Leadership & Communication | Occupational Health & Safety

Why should organisations implement a proactive Return to Work program?

21 Jul 2017, by Laurien Maerman

In the lead up to the Return to Work Conference we spoke to guest speakers Michele Ghassemi, Regional Workplace Safety & Wellbeing Leader at David Jones and Larissa Meysner, Manager Psychological Services at PeopleSense by Altius. This year, the Return to Work Conference will look into best practice strategies that supports employees through the process of rehabilitation and manages their return to the workplace in a timely and safe manner. We reached out to Michele and Larissa to learn more about their experiences and expectations of implementing a Return to Work process.

Why do you think it’s so important for organisations to implement a Return to Work program and promote a proactive approach?
Michele:
“It’s important to have a strong RTW Process in your business for several reasons. Firstly, as we all know, it will affect your premium. The more wages you pay by either not accommodating workers or by not being pro-active in your involvement in attaining upgrades, the more it will cost your business. Secondly, by having a RTW Process, you will be creating a unified message to managers and a unified message to all your workers that having a worker’s compensation claim means ‘RTW’ and not time off work. By doing this, you will create a RTW culture. Finally, research has shown that the longer a person is off work, the harder it will be to return them to work. By having a strong and proactive RTW Process, you will ensure that it is everyone’s responsibility in the business to promote and increase RTW.”

Larissa: “So ofLarissa Meysnerten employees who are away from the workplace due to injury or illness can be victims of ‘out-of-sight, out-of-mind’ thinking. By being proactive, especially with communication, organisations can ensure that employees don’t perceive a lack of engagement from their employer as a lack of caring. Research consistently tells us that the longer an employee is off work, the less likely a successful RTW outcome is, so it is in an organization’s best interests to be proactive and take an early intervention approach. I am really passionate about early intervention – dedicating time and resources to properly identifying the injury and getting the best evidence based treatment available at the outset. I think there are still too many delays at key decision-making points in the process, which end up impacting all parties negatively.”

Michelle, can you share some of the challenges and positive outcomes from implementing a RTW process at David Jones?
Michele:
 “In the early stages one of the challenges we faced was getting our Store Managers and Store Operations Managers to understand the importance of RTW and participation as they would resist accommodating light duties. We implemented our RTW Process, ran training sessions to educate them on RTW and how it affected the business financially. Last but not least, we incorporated RTW to be a part of our key performance indicators, and now early intervention and RTW is the way we do business.”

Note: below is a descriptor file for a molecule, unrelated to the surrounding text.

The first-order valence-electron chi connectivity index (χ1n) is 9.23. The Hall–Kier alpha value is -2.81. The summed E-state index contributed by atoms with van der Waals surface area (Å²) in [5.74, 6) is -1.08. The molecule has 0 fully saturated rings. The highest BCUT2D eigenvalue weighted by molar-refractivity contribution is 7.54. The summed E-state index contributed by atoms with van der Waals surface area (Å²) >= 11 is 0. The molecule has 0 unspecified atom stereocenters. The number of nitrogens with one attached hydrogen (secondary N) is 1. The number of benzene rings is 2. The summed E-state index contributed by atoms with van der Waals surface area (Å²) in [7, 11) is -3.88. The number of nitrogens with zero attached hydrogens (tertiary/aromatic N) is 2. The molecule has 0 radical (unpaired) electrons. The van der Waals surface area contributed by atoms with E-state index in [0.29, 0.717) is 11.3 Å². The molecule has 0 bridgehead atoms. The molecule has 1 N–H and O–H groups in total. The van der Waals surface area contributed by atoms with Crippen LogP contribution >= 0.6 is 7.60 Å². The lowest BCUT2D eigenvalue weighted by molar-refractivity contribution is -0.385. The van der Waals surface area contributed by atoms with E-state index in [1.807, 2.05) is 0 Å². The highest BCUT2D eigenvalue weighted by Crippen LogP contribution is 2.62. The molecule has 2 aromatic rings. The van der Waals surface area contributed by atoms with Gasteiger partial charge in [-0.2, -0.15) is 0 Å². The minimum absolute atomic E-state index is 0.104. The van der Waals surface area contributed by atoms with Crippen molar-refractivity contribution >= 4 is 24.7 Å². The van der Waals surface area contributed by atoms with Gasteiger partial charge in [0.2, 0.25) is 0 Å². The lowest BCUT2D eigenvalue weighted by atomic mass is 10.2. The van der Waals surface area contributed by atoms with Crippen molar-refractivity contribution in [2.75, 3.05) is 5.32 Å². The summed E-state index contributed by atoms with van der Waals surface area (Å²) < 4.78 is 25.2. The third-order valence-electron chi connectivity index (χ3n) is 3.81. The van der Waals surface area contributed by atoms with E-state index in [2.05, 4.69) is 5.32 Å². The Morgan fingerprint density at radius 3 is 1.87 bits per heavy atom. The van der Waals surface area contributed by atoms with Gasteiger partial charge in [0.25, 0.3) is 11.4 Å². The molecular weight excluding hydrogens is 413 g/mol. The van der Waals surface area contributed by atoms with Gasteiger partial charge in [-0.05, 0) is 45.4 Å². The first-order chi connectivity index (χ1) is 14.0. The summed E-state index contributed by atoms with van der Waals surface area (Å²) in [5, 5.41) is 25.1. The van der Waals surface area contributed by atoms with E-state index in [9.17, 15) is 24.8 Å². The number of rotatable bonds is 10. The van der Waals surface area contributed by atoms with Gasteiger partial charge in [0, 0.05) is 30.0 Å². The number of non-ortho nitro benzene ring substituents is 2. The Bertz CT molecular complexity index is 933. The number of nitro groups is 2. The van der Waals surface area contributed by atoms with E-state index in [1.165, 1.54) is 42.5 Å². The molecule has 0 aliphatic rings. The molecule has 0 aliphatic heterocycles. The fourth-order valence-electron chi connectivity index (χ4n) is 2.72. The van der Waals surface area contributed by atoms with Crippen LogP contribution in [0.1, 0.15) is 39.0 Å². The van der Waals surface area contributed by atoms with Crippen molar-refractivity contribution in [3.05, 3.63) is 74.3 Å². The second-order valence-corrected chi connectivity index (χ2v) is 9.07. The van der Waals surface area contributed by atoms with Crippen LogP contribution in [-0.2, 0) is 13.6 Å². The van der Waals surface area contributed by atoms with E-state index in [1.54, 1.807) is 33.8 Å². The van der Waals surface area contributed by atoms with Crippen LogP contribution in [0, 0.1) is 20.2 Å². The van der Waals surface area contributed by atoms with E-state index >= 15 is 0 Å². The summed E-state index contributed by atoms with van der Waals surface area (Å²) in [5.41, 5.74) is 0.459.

What are the key takeaways of your presentation at the Conference this September and what are you most looking forward to as a speaker at the upcoming Return to Work Conference?

Michele: “I am looking forward to sharing the success story of David Jones. We came from a very different place 10 years ago and I look forward to sharing the strategies and processes we have implemented over the years. By means of the significant benefits reaped, and what worked and didn’t work for us, which I believe will also benefit many other businesses no matter what their size is. I will be specifically outlining some of the initiatives that I believe other businesses could benefit from, such as; Early Monitoring, Proposed RTW Plans, Managing Personal Injuries to Reduce Risk and IME Preperation.”

Larissa: “Being on worker’s compensation challenges a person’s strength, identity and tests their resilience. Too often it is workers with poor coping skills that go on to develop secondary psychological issues or struggle to achieve a positive RTW outcome. The good news is that like riding a bicycle, resilience can be learnt and neuroscience tells us that we can re-wire a person’s brain to make them more resilient. Takeaways from this presentation will be practical tools, strategies and conversation frameworks that help anyone interacting with injured workers to promote and develop resilience.”


At the Return to Work Conference, Larissa Meysner will examine how we can support all workers’ mental health during the return to work process and prevent secondary psychological issues using a proactive approach. Michele Ghassemi will present an overview of the RTW process at David Jones, by providing an insight into success practices, accommodating duties at all costs, reducing risk by managing personal injuries and innovative RTW techniques.

The Return to Work Conference will be running concurrently with the premier Safety in Action Conference of the year and the third annual Workplace Wellness Conference. With the three Safety in Action Conferences running in adjacent rooms, you will be able to switch sessions and plan a track to suit your requirements. Find out more here

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